New fire detection and mass notification system solutions at NFPA Conference 2010

SD&I's Natalia Kosk reports on new technologies introduced on the show floor


June 8, 2010, Las Vegas, Nev. -- If the first day of NFPA 2010, Las Vegas, is any indication for the rest of the show, attendees have much to look forward to walking the floor, gathering information from exhibiting vendors on new product technology in fire & life safety as well as the multitude of information presented throughout the show's educational sessions.

Cooper Notification was one of the first exhibitors to start off the show with a 4 p.m. booth press conference, announcing their new in-building mass notification system (MNS). The new solution is called the Safepath MNS and it is compliant with NFPA 72 2010 and UL 2572 for mass notification systems. The panel, available for production in the next couple of months, interfaces with a building fire alarm system and manages all audio and visual notification appliances for both fire and MNS. The panel eliminates the need to replace current fire panels because this new Cooper Notification panel features a MNS microphone for live emergency communication messages that will override fire alarm messages as required by NFPA.

The product is well-timed. With The Jeanne Clery Act going into effect July of this year, requiring all campuses to have mass notification in place, there is no time like the present for school officials and other show attendees to educate themselves on the mass notification systems being demonstrated on the floor.

As far as mass notification goes, "it comes down to educating the industry to understand the codes that are in place," explained Ted Milburn. "Everybody is trying to implement mass notification but not everybody understands the codes and that's what it comes down to -- supplying that education."

Detection takes a step forward

On the topic of gas detection, Xtralis, based out of Norwell, Mass., is taking a step forward in technology beyond traditional carbon monoxide and gas detectors.

"Traditional detector systems just aren't cutting it," explained Steve Joseph of Xtralis. "A trend in IT and telecommunications facilities is challenging the smoke detectors because of increased airflow; it is harder to detect gases. If you follow what is going on with [facility design of] data centers, the raised floors in data centers are going to be a thing of the past. The big trend right now is hot aisle containment."

"Another trend is with airside economizers and bringing in exterior air into a space, such as a data center, "continued Joseph. "At the same time, that also creates a risk for data centers because you're bringing in polluted, corrosive air into an environment that has sensitive equipment, but a lot of that can be solved by filtration."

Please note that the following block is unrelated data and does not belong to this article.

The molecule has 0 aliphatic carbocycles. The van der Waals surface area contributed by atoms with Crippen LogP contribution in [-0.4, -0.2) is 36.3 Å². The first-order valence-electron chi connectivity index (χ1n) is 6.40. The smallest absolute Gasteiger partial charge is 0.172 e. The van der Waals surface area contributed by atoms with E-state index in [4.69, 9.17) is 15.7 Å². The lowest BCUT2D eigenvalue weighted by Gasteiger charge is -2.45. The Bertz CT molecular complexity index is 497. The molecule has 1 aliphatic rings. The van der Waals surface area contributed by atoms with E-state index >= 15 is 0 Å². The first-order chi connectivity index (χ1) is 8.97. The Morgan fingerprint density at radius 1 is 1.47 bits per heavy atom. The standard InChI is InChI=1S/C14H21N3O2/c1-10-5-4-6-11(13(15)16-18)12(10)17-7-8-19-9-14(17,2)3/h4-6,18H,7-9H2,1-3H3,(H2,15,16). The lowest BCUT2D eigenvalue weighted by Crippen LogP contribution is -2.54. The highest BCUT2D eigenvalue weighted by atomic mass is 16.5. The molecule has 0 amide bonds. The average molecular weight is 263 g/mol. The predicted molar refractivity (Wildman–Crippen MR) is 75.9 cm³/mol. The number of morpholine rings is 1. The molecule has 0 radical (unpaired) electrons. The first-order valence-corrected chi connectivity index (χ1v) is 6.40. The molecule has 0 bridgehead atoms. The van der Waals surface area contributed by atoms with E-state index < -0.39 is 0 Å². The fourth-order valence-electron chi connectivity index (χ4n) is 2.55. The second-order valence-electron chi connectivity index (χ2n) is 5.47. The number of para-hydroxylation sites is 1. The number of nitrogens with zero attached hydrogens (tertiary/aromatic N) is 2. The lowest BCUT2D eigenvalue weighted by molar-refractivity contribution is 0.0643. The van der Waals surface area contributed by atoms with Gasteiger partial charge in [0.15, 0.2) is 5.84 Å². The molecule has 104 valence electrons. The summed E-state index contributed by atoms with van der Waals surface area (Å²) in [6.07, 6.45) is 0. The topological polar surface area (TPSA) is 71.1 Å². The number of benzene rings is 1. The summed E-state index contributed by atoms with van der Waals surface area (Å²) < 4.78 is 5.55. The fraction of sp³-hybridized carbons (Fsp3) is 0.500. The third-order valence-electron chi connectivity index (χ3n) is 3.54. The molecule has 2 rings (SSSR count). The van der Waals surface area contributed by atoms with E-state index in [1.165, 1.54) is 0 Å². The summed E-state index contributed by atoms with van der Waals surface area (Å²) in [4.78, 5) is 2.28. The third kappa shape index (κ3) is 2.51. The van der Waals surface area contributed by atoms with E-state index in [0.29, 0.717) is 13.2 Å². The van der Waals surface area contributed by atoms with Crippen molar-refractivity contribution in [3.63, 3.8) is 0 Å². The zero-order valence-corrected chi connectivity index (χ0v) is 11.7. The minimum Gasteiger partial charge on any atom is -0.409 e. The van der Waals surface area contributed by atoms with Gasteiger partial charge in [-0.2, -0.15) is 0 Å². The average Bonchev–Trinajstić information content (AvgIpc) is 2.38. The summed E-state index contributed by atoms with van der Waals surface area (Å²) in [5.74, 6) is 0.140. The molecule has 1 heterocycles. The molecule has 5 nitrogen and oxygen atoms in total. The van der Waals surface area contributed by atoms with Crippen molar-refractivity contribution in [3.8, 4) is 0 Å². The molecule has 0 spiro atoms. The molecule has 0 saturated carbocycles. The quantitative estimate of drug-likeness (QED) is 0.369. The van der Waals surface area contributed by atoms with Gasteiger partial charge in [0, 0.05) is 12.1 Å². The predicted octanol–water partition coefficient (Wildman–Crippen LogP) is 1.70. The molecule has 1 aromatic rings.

Among the new products demonstrated at the Xtralis booth included the IAS Duct Detection offering (a solution which is scheduled for a July release date). This new solution offers environmental monitoring for smoke and gases as well as humidity and temperature.

The Vesda ECO combines ASD with gas detection and environmental monitoring. While the Vesda ASD module delivers early warning smoke detection, the Vesda ECO module can detect flammable hydrogen gas.

What's the buzz around Potter?

Although news of the partnership between Potter Electric Signal Co. (St. Louis, Mo.), and Nohmi Bosai, (Tokyo, Japan), remained on the quieter side Monday on the showroom floor, both Communications Manager Eric Lauver and Potter's Fire Products Manager Tim Frankenberg, CT, CFPS, confirmed that the news is a big deal and will allow Potter to be more agile to respond to customer needs.

"We're trying to consolidate to drive our own destiny," explained Frankenberg. "It's about providing that continued customer service and support. This partnership provides our customers with a complete line of fire systems."

Celebrating the news on the partnership with a cocktail reception mid-afternoon Tuesday, the partnership provides a complete line of fire products from one source. The new panels, which are listed and owned by both companies, have a planned launch date closer to the end of the year.

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